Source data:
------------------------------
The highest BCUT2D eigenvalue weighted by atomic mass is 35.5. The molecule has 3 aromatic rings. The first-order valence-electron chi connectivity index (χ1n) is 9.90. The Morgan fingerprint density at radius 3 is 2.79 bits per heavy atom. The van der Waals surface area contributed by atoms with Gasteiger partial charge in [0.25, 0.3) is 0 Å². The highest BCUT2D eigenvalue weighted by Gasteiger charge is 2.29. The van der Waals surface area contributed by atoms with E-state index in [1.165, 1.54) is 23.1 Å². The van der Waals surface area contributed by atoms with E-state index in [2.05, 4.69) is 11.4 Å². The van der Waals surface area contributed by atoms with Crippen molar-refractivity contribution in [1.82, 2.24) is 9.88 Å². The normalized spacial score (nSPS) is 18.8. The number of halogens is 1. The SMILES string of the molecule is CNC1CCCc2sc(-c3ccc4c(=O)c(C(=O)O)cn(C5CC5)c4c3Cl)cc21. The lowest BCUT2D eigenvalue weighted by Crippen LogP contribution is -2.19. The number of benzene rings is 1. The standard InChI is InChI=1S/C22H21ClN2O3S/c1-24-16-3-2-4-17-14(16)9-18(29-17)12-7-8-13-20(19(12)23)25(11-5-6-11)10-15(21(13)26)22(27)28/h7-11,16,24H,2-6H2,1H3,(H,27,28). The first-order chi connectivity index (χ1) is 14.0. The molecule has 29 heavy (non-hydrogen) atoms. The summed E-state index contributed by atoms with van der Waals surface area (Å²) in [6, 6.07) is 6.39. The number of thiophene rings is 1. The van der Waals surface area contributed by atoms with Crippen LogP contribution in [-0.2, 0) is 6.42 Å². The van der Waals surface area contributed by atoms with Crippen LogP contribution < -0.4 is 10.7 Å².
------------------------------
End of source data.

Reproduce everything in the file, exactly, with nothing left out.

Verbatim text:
The highest BCUT2D eigenvalue weighted by atomic mass is 35.5. The molecule has 3 aromatic rings. The first-order valence-electron chi connectivity index (χ1n) is 9.90. The Morgan fingerprint density at radius 3 is 2.79 bits per heavy atom. The van der Waals surface area contributed by atoms with Gasteiger partial charge in [0.25, 0.3) is 0 Å². The highest BCUT2D eigenvalue weighted by Gasteiger charge is 2.29. The van der Waals surface area contributed by atoms with E-state index in [1.165, 1.54) is 23.1 Å². The van der Waals surface area contributed by atoms with E-state index in [2.05, 4.69) is 11.4 Å². The van der Waals surface area contributed by atoms with Crippen molar-refractivity contribution in [1.82, 2.24) is 9.88 Å². The normalized spacial score (nSPS) is 18.8. The number of halogens is 1. The SMILES string of the molecule is CNC1CCCc2sc(-c3ccc4c(=O)c(C(=O)O)cn(C5CC5)c4c3Cl)cc21. The lowest BCUT2D eigenvalue weighted by Crippen LogP contribution is -2.19. The number of benzene rings is 1. The standard InChI is InChI=1S/C22H21ClN2O3S/c1-24-16-3-2-4-17-14(16)9-18(29-17)12-7-8-13-20(19(12)23)25(11-5-6-11)10-15(21(13)26)22(27)28/h7-11,16,24H,2-6H2,1H3,(H,27,28). The first-order chi connectivity index (χ1) is 14.0. The molecule has 29 heavy (non-hydrogen) atoms. The summed E-state index contributed by atoms with van der Waals surface area (Å²) in [6, 6.07) is 6.39. The number of thiophene rings is 1. The van der Waals surface area contributed by atoms with Crippen LogP contribution in [-0.2, 0) is 6.42 Å². The van der Waals surface area contributed by atoms with Crippen LogP contribution < -0.4 is 10.7 Å².